BlogUniversityPros and Cons of a Bachelor of Nursing (Advanced Studies) at USYD

Pros and Cons of a Bachelor of Nursing (Advanced Studies) at USYD

Now that we’re familiar with basic stuff, let’s get real with USYD’s Nursing degree!

Introducing Sabrina, a recent USYD Bachelor of Nursing (Advanced Studies) graduate who is keen to share her honest insight, including the good and not so good bits. 

So, let’s see what she has to say!

Why should you study a Nursing degree at USYD?
Top 3 Pros of a Nursing Degree
Top 3 Cons of a Nursing Degree
Mistakes You Shouldn’t Make
Things to Know Before Starting USYD Nursing
What Makes this Degree Different
Motivations for Studying USYD Nursing
Potential Career Paths

Why should you study a Nursing degree at USYD? 

Nursing USYD - Student Quote

USYD’s Bachelor of Nursing (Advanced Studies) degree pretty much guarantees you a job by the end of it, with a whooping 98% employment rate after your graduation! It’s because USYD provides world-class teaching and work experience opportunities from the first year, with 179 placements you can choose from across 6 different countries.

USYD’s nursing degrees are also some of the most prestigious in Australia, coming in 2nd in Australia and 13th in the world on the 2020 QS ranking scale. No wonder they’re called the “Global leaders in nursing”! 

Top 3 Pros of a Nursing degree 

#1: Make a difference in other’s life 

Embracing both theoretical and practical skills, USYD’s nursing students learn about everything relevant to nursing to instil a holistic portrait of healthcare. “Everything that I learn is relevant and applicable to the nursing profession. I really liked learning about diseases, anatomy, medication, drugs because it is actually very practical knowledge to have,” says Sabrina.  

With this all-encompassing understanding, USYD’s nursing graduates can truly help their patients in all areas of health. “I like how with my knowledge and skills, I am able to physically, mentally and emotionally help someone,” adds Sabrina. 

#2: Early placements

USYD’s early placements gives you the opportunity to test the waters before deciding to commit to nursing entirely! As Sabrina explains, “Unlike other degrees, they start your placements within the first year of nursing so that gives you an early indication of whether you like it or not. It’s better than doing the whole degree and then deciding it’s not for you in your final year.”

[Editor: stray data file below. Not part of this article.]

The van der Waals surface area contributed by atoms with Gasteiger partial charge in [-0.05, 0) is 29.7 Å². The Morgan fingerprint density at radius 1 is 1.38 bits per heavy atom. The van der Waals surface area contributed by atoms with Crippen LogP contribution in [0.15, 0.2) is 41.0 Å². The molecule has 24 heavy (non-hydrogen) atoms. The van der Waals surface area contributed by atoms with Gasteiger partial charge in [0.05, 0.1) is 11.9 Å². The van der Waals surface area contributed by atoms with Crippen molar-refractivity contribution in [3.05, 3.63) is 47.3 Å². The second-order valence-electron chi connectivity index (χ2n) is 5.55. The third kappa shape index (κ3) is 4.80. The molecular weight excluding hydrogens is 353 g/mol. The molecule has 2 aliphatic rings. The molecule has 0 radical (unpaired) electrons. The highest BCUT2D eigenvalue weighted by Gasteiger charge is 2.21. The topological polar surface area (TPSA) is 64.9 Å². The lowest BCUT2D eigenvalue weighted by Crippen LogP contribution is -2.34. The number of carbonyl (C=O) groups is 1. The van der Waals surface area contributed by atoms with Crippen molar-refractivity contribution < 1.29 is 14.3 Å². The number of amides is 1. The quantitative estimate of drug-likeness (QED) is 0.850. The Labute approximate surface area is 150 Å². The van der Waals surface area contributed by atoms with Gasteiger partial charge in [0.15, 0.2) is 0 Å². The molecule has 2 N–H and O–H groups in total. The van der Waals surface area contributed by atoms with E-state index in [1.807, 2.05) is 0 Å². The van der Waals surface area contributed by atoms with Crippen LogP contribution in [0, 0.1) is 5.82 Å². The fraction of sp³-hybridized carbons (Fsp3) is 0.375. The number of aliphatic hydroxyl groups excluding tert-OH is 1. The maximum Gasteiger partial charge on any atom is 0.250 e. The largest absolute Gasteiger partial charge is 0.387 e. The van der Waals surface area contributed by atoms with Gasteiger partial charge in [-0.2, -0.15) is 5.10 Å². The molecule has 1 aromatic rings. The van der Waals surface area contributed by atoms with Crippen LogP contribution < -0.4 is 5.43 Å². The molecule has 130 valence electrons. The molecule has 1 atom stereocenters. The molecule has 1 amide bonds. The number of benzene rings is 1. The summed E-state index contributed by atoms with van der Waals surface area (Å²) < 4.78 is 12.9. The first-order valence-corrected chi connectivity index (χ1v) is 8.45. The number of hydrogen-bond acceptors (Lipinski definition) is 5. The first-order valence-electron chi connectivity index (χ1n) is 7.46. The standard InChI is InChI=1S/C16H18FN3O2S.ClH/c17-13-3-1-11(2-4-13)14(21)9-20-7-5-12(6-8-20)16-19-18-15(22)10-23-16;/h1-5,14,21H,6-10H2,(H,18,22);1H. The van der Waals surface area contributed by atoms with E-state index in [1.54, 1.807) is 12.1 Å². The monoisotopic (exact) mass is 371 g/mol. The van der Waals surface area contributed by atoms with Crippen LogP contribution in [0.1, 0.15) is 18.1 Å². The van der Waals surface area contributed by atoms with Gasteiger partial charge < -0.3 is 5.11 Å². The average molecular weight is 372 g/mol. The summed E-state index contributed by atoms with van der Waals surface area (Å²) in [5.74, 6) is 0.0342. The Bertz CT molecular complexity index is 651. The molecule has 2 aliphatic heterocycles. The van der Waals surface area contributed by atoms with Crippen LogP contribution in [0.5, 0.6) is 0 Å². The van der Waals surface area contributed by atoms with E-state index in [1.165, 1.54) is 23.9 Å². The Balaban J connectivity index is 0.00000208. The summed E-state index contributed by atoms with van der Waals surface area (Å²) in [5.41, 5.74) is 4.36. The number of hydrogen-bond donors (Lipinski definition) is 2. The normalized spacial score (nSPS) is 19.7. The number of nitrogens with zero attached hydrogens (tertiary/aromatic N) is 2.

Sabrina says that it’s ultimately a good thing, because you get to experience which areas of nursing are best suited for you and find what you’re actually passionate about from early on! “For example, if you find that clinical work is not your thing, you can choose to opt out earlier than later.”

You can learn more about what’s required for placements here!

#3: Open up many career prospects 

USYD’s nursing students graduate with a diverse set of both technical and non-technical skills in leadership, communication, empathy, time management and more! This opens up many work opportunities for them as these skills are applicable to many fields beyond just medicine. 

“You can specialise in a lot of things so you’re not stuck with something forever! It’s actually quite diverse as you can go into administration, academia, research, clinical practice, the legal field or work overseas because nursing skills are quite transferable to anything you do,” Sabrina says. 


Top 3 Cons of a Nursing degree 

#1: Emotional and physical burnout 

Nursing actually demands a lot of your time — for placements, on campus classes and even after-class studying. “You have to juggle a balance between work, social life and study because becoming a nurse requires a lot of your time,” Sabrina says. 

The accumulation of workload can take a toll on your physical and mental health, especially when you have assessments piled on top of another.

“It can be quite tiring and stressful as well when you have placements before your finals,” Sabrina points out. “You do an 8 hour shift and then have to study. So, time management, discipline and good sleeping habits really come into play.” 

#2: Unpaid placements

Another downside is that all your clinical placements, though mandatory, are unpaid — so you will still need to find a part-time job to rake in some cash. “Within three years of your degree, you do a minimum requirement of 880 hours of unpaid placements and that does take up most of your time,” Sabrina says. 

Sabrina admits that these placements can also occupy the holidays, “During July and the Christmas period where everyone gets a holiday and you don’t. You don’t really get a break like other degrees do.” So, it was pretty difficult for her to find time to spend with her friends and family. 

#3: Stressful assessments 

USYD’s nursing assessments can also be quite strenuous to maintain their high standard of academia. Sabrina recalls, “In the first year, we had a weightage of 50% for an essay and 50% for finals so that was very stressful for a first year who didn’t know what they were doing.” 

Even so, Sabrina also notes that while the independent learning and research behind these assessments can be quite taxing, it does ultimately build that evidence-based understanding that fortifies their practice in their later careers.